“When we execute search warrants at these homes and we see the condition that families are living in, we immediately put up money on the spot to give them. Some of the young people in these homes cannot even study properly because their homes are so hot,” he said.

A long-time fan of America’s Most Wanted, Alexander recalled that he had initially raised the idea for a show on crime and policing with then Police Commissioner James Philbert as well as foreign criminologist, Dr Stephen Mastrofski, who had been hired by the People’s National Movement, a decade ago, come up with a crime plan and revamp the Police Service.

The idea laid dormant for years before Alleyne, a virtual unknown at the time, was later accepted to host a programme dealing with crime in its various manifestations.

Alexander’s burning interest in the show, coupled with his hands-on experience in police work, made him a natural at keeping viewers abreast on the happenings in hotspot communities but he was not a fan of the eventual “bacchanal” thrust of the show nor the exploiting of citizens.

Alexander, who is also the vice-president of the Police Social and Welfare Association, severed ties with Alleyne when the latter contested the St Joseph bye-election on a UNC ticket last November. He told Sunday Newsday:

“A politician cannot be a police. It is easier for a police to be a politician.”

A self-proclaimed gym enthusiast, Alexander’s burly structure belies his warmth and progressive spirit.

The product of a single-parent household in Pointe-a-Pierre, Alexander grew up in an area where, he said, people “graduated from stealing car decks to committing murder.”

“But I needed to make my mother proud because I saw how hard she had to work. She remains my mentor.”

Alexander said he resolved, then, to dedicate his life to fighting crime and after spending some time in the military, has now secured some 21 years in the Trinidad and Tobago Police Service.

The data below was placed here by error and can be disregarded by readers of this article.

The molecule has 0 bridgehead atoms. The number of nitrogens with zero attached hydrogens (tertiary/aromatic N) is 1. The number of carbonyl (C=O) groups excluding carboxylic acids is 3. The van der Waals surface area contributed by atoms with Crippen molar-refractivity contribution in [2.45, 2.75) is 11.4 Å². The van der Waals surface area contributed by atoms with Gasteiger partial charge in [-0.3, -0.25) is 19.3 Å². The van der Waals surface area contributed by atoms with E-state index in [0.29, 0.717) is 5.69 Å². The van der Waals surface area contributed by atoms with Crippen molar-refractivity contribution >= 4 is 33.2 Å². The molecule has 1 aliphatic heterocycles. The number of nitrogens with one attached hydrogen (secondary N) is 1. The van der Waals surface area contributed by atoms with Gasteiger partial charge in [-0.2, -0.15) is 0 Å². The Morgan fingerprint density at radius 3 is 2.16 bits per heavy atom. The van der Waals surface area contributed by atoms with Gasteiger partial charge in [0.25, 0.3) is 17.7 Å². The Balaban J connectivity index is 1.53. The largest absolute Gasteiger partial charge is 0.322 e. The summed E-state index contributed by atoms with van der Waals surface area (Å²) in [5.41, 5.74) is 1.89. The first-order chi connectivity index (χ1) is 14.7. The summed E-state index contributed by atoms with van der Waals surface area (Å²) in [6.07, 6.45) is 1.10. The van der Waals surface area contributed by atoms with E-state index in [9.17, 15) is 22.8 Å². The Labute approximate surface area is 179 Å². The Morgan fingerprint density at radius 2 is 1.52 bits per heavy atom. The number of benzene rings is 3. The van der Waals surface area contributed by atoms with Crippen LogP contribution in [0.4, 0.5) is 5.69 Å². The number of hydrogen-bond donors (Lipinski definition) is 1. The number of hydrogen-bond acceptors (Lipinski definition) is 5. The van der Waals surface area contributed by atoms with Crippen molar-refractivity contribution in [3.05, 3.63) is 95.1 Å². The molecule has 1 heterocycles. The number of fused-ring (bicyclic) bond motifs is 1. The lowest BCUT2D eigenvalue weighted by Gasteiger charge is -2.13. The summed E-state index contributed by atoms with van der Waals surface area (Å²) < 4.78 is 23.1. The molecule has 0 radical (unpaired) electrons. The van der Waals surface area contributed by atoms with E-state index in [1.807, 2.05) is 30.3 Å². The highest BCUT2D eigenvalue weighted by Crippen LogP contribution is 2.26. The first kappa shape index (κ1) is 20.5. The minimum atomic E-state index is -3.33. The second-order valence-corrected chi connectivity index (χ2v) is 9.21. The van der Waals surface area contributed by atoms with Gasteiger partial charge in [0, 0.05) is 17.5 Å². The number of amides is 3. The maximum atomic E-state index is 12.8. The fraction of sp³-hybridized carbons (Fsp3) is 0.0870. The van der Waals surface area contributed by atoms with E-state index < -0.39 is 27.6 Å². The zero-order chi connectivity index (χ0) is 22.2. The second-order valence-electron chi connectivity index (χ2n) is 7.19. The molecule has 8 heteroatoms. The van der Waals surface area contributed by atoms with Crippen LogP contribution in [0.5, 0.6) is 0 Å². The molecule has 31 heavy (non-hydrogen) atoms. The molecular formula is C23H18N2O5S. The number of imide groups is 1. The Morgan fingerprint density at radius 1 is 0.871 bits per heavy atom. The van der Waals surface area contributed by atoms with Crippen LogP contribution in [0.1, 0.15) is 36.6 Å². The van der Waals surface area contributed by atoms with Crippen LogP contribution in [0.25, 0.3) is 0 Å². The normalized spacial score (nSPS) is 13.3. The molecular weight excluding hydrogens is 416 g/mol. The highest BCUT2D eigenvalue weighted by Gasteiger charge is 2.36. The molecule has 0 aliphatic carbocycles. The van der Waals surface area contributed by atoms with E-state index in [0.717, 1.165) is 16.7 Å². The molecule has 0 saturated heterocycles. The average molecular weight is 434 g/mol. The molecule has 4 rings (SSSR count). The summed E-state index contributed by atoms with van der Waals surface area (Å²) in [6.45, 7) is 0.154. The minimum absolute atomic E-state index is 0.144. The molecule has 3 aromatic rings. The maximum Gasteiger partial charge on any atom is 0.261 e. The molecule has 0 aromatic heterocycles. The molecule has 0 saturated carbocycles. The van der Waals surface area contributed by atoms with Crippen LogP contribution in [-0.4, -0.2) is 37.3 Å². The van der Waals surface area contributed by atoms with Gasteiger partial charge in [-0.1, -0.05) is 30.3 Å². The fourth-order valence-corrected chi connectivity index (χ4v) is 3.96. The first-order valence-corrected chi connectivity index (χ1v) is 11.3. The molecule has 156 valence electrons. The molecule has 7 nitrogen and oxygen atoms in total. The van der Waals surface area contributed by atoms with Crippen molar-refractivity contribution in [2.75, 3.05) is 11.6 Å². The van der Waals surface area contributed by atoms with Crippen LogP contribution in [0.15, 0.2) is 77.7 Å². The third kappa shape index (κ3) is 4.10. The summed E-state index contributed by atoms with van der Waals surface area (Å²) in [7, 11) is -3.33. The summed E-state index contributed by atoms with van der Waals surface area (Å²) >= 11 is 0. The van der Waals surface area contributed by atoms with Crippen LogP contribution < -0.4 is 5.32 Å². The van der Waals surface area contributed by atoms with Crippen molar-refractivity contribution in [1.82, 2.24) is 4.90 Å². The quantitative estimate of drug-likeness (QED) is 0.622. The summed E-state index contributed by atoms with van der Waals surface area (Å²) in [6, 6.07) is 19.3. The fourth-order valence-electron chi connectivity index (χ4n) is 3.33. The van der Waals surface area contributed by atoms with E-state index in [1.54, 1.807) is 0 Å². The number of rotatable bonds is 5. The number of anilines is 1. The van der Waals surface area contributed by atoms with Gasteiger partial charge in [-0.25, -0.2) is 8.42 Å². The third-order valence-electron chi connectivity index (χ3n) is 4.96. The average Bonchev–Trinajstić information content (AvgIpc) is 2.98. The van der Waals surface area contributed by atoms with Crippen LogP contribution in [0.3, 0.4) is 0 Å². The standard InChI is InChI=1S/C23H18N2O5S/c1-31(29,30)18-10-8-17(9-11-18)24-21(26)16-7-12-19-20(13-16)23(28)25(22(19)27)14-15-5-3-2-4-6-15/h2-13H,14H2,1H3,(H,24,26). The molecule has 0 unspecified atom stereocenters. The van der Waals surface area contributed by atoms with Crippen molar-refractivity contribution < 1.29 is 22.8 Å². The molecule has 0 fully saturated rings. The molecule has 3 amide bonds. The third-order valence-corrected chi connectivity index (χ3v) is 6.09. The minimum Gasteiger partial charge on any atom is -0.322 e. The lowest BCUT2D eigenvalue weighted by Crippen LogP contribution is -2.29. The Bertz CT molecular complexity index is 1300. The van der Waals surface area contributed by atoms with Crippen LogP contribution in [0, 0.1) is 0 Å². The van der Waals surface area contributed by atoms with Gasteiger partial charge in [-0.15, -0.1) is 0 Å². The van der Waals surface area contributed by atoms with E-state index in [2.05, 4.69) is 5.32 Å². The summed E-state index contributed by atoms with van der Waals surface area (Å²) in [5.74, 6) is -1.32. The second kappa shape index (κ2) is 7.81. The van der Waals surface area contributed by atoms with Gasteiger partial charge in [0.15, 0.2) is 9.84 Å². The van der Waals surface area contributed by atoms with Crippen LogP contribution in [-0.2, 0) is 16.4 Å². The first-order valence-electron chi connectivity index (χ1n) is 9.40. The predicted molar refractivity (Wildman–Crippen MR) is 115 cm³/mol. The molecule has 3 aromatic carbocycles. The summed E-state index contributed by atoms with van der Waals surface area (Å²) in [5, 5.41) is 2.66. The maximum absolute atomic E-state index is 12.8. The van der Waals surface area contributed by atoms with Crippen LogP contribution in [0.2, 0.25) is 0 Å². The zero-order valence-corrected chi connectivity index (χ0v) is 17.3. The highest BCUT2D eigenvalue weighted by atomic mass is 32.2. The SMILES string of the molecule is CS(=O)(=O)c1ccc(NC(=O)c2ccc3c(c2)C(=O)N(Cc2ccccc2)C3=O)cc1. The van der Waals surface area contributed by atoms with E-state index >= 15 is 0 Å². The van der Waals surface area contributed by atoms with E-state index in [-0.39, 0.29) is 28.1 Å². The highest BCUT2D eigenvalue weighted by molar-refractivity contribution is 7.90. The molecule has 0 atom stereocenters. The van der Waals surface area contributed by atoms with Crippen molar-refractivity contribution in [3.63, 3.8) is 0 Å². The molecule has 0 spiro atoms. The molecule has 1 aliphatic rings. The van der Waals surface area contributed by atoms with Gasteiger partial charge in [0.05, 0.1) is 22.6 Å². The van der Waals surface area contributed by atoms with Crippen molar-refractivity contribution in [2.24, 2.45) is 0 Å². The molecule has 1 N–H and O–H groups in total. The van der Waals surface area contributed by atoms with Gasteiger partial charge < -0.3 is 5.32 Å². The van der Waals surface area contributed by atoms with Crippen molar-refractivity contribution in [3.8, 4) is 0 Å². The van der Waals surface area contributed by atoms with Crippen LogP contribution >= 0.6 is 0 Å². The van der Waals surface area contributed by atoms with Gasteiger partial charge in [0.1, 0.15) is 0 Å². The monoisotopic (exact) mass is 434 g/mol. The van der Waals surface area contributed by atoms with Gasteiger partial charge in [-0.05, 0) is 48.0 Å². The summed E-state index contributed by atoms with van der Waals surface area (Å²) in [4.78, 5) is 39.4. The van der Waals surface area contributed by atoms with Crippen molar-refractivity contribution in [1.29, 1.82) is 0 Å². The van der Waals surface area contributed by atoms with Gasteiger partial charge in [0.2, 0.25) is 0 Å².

He spent just three months as a uniformed officer in the South-Western Division, when he started out, before moving to the North-Eastern Division. He was promoted to the rank of police inspector in December 2012.

Serving in several ranks at various units over the years, Alexander says he has experienced the highs and lows of police work and insists that an officer can never be compensated for the work he or she does, especially in crime-torn districts.

“It is the only job where a person signs up to be taking risks for life. Money can never compensate for what we do,” he said, though he recommends special compensation for police officers working in hotspot communities, across the board.

“We are the ones who really take all the risks, are shot at daily by persons who have no fear and respect for a man’s life.”

Alexander sums up the current crime situation in the country as one of acceptance.

“It seems that it is okay to murder a man and walk past him, all right for criminal elements to grab an old lady’s purse and nobody reacts to her screams, all right for criminals to enter your neighbour’s home and nobody calls the police, okay for a father to rape his daughter and the mother makes no report to the police station,” he said.

Insisting that the society has become lawless in many areas, Alexander said the media had a major role to play changing the paradigm.

He said: “I feel that the media is so involved that they are used as a launching pad to excite the public and gain grounds for ratings. Sometimes, I wonder if the media does not encourage a certain type of behaviour today to get the right story tomorrow.”

Regarding the operational aspects of policing, Alexander observed that the laws of the country has not changed to meet the crimes being perpetrated.

Further, he said, too many persons in authority were making decisions about crime and police work without the actual input of the police.

“That, I believe, is another contributor,” he said.

Given the crime situation, Alexander, who occasionally gives motivational speeches to students of SERVOL (Service Volunteered for All), says he is concerned about the large numbers of children who may soon be seeking employment after the release of the CXC/CAPE results within the next few weeks.

“I hope that the criminal element will not manifest itself and that these young people will be able to think for themselves because there are people bent on these (criminal) activities,” he said.

Despite the burdensome task he faces daily, Alexander says he is not without hope.

“I would just like to wake up one day and see a better Trinidad and Tobago.... I am leaving things in the Lord’s hands,” he said.